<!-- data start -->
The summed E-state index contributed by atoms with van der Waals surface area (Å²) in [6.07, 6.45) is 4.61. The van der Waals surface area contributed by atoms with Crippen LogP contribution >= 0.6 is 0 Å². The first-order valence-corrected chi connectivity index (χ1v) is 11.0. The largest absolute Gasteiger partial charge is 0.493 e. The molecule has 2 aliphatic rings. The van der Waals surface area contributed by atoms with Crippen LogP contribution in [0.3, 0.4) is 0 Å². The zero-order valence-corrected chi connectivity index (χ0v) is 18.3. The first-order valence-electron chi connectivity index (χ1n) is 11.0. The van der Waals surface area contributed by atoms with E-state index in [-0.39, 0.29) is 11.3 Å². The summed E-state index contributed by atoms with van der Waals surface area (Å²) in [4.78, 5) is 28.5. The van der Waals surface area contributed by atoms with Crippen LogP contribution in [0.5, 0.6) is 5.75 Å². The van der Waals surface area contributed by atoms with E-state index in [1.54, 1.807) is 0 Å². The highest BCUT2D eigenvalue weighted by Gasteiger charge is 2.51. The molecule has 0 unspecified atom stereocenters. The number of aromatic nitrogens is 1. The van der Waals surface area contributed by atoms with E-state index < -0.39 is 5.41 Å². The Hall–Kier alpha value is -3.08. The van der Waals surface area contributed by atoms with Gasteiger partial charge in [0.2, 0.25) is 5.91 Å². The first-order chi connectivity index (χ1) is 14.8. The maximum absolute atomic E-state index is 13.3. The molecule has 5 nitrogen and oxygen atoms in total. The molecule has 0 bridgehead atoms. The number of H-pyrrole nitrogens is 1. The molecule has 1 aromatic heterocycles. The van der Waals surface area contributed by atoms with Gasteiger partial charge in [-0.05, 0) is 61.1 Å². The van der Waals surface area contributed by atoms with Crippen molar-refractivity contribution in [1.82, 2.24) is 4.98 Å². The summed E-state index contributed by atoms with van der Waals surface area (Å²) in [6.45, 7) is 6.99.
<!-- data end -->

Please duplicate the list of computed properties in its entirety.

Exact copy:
The summed E-state index contributed by atoms with van der Waals surface area (Å²) in [6.07, 6.45) is 4.61. The van der Waals surface area contributed by atoms with Crippen LogP contribution >= 0.6 is 0 Å². The first-order valence-corrected chi connectivity index (χ1v) is 11.0. The largest absolute Gasteiger partial charge is 0.493 e. The molecule has 2 aliphatic rings. The van der Waals surface area contributed by atoms with Crippen LogP contribution in [0.3, 0.4) is 0 Å². The zero-order valence-corrected chi connectivity index (χ0v) is 18.3. The first-order valence-electron chi connectivity index (χ1n) is 11.0. The van der Waals surface area contributed by atoms with E-state index in [-0.39, 0.29) is 11.3 Å². The summed E-state index contributed by atoms with van der Waals surface area (Å²) in [4.78, 5) is 28.5. The van der Waals surface area contributed by atoms with Crippen LogP contribution in [0.5, 0.6) is 5.75 Å². The van der Waals surface area contributed by atoms with E-state index in [1.54, 1.807) is 0 Å². The highest BCUT2D eigenvalue weighted by Gasteiger charge is 2.51. The molecule has 0 unspecified atom stereocenters. The number of aromatic nitrogens is 1. The van der Waals surface area contributed by atoms with E-state index < -0.39 is 5.41 Å². The Hall–Kier alpha value is -3.08. The van der Waals surface area contributed by atoms with Gasteiger partial charge in [0.2, 0.25) is 5.91 Å². The first-order chi connectivity index (χ1) is 14.8. The maximum absolute atomic E-state index is 13.3. The molecule has 5 nitrogen and oxygen atoms in total. The molecule has 0 bridgehead atoms. The number of H-pyrrole nitrogens is 1. The molecule has 1 aromatic heterocycles. The van der Waals surface area contributed by atoms with Gasteiger partial charge in [-0.05, 0) is 61.1 Å². The van der Waals surface area contributed by atoms with Crippen molar-refractivity contribution in [1.82, 2.24) is 4.98 Å². The summed E-state index contributed by atoms with van der Waals surface area (Å²) in [6.45, 7) is 6.99.